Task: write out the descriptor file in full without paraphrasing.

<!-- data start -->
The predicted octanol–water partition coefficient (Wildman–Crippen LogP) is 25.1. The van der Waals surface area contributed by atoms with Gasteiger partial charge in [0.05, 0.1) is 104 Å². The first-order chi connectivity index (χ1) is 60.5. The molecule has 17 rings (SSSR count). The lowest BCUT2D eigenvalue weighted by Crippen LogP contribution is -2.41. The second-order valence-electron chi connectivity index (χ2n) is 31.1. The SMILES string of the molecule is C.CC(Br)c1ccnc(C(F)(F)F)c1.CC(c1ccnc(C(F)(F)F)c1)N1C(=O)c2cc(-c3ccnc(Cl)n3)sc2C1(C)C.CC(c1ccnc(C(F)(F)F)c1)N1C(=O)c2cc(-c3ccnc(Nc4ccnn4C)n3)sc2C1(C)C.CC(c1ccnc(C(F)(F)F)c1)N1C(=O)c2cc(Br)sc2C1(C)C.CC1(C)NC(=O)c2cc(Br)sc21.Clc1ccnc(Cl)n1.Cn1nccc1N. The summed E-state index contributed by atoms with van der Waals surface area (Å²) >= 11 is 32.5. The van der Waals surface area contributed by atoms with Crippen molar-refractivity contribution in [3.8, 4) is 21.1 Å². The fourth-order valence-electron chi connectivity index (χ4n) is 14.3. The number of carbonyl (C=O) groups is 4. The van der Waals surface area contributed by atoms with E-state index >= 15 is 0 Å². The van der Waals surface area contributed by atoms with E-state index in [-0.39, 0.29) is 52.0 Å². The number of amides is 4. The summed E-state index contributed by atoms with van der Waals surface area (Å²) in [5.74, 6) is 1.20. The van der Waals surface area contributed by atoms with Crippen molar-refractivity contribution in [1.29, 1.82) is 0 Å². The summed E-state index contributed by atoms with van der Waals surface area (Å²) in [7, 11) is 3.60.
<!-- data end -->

The predicted octanol–water partition coefficient (Wildman–Crippen LogP) is 25.1. The van der Waals surface area contributed by atoms with Gasteiger partial charge in [0.05, 0.1) is 104 Å². The first-order chi connectivity index (χ1) is 60.5. The molecule has 17 rings (SSSR count). The lowest BCUT2D eigenvalue weighted by Crippen LogP contribution is -2.41. The second-order valence-electron chi connectivity index (χ2n) is 31.1. The SMILES string of the molecule is C.CC(Br)c1ccnc(C(F)(F)F)c1.CC(c1ccnc(C(F)(F)F)c1)N1C(=O)c2cc(-c3ccnc(Cl)n3)sc2C1(C)C.CC(c1ccnc(C(F)(F)F)c1)N1C(=O)c2cc(-c3ccnc(Nc4ccnn4C)n3)sc2C1(C)C.CC(c1ccnc(C(F)(F)F)c1)N1C(=O)c2cc(Br)sc2C1(C)C.CC1(C)NC(=O)c2cc(Br)sc21.Clc1ccnc(Cl)n1.Cn1nccc1N. The summed E-state index contributed by atoms with van der Waals surface area (Å²) >= 11 is 32.5. The van der Waals surface area contributed by atoms with Crippen molar-refractivity contribution in [3.8, 4) is 21.1 Å². The fourth-order valence-electron chi connectivity index (χ4n) is 14.3. The number of carbonyl (C=O) groups is 4. The van der Waals surface area contributed by atoms with E-state index >= 15 is 0 Å². The van der Waals surface area contributed by atoms with E-state index in [-0.39, 0.29) is 52.0 Å². The number of amides is 4. The summed E-state index contributed by atoms with van der Waals surface area (Å²) in [5.74, 6) is 1.20. The van der Waals surface area contributed by atoms with Crippen molar-refractivity contribution in [1.29, 1.82) is 0 Å². The summed E-state index contributed by atoms with van der Waals surface area (Å²) in [7, 11) is 3.60.